PMCID: PMC3472075  PMID: 19757444
balance; goodness-of-fit; observational study; propensity score; matching; propensity-score matching; standardized difference; bias
5.  Type I Error Rates, Coverage of Confidence Intervals, and Variance Estimation in Propensity-Score Matched Analyses* 
Propensity-score matching is frequently used in the medical literature to reduce or eliminate the effect of treatment selection bias when estimating the effect of treatments or exposures on outcomes using observational data. In propensity-score matching, pairs of treated and untreated subjects with similar propensity scores are formed. Recent systematic reviews of the use of propensity-score matching found that the large majority of researchers ignore the matched nature of the propensity-score matched sample when estimating the statistical significance of the treatment effect. We conducted a series of Monte Carlo simulations to examine the impact of ignoring the matched nature of the propensity-score matched sample on Type I error rates, coverage of confidence intervals, and variance estimation of the treatment effect. We examined estimating differences in means, relative risks, odds ratios, rate ratios from Poisson models, and hazard ratios from Cox regression models. We demonstrated that accounting for the matched nature of the propensity-score matched sample tended to result in type I error rates that were closer to the advertised level compared to when matching was not incorporated into the analyses. Similarly, accounting for the matched nature of the sample tended to result in confidence intervals with coverage rates that were closer to the nominal level, compared to when matching was not taken into account. Finally, accounting for the matched nature of the sample resulted in estimates of standard error that more closely reflected the sampling variability of the treatment effect compared to when matching was not taken into account.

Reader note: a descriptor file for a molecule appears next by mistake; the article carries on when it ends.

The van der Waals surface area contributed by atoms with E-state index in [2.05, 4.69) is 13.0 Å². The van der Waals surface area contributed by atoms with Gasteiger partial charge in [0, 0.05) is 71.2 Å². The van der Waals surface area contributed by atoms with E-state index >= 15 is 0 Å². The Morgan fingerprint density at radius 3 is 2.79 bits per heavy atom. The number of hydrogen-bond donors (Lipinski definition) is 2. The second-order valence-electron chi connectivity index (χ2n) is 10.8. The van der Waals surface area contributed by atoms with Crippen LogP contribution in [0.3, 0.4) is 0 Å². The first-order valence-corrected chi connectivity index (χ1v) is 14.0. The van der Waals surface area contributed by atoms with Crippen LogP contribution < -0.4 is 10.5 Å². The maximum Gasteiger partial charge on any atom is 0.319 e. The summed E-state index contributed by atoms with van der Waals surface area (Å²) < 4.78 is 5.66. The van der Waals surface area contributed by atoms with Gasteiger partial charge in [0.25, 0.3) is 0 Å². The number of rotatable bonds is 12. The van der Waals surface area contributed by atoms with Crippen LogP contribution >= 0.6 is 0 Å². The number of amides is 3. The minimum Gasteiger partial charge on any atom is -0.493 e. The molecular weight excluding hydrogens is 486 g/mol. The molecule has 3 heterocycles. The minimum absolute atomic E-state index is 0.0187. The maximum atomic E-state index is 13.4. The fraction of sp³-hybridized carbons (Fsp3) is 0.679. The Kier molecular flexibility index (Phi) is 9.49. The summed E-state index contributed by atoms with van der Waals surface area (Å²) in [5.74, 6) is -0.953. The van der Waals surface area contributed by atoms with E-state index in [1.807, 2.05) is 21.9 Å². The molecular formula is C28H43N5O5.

PMCID: PMC2949360  PMID: 20949126
propensity score; matching; propensity-score matching; variance estimation; coverage; simulations; type I error; observational studies
6.  Optimal caliper widths for propensity-score matching when estimating differences in means and differences in proportions in observational studies 
Pharmaceutical Statistics  2010;10(2):150-161.
In a study comparing the effects of two treatments, the propensity score is the probability of assignment to one treatment conditional on a subject's measured baseline covariates. Propensity-score matching is increasingly being used to estimate the effects of exposures using observational data. In the most common implementation of propensity-score matching, pairs of treated and untreated subjects are formed whose propensity scores differ by at most a pre-specified amount (the caliper width). There has been a little research into the optimal caliper width. We conducted an extensive series of Monte Carlo simulations to determine the optimal caliper width for estimating differences in means (for continuous outcomes) and risk differences (for binary outcomes). When estimating differences in means or risk differences, we recommend that researchers match on the logit of the propensity score using calipers of width equal to 0.2 of the standard deviation of the logit of the propensity score. When at least some of the covariates were continuous, then either this value, or one close to it, minimized the mean square error of the resultant estimated treatment effect. It also eliminated at least 98% of the bias in the crude estimator, and it resulted in confidence intervals with approximately the correct coverage rates. Furthermore, the empirical type I error rate was approximately correct. When all of the covariates were binary, then the choice of caliper width had a much smaller impact on the performance of estimation of risk differences and differences in means. Copyright © 2010 John Wiley & Sons, Ltd.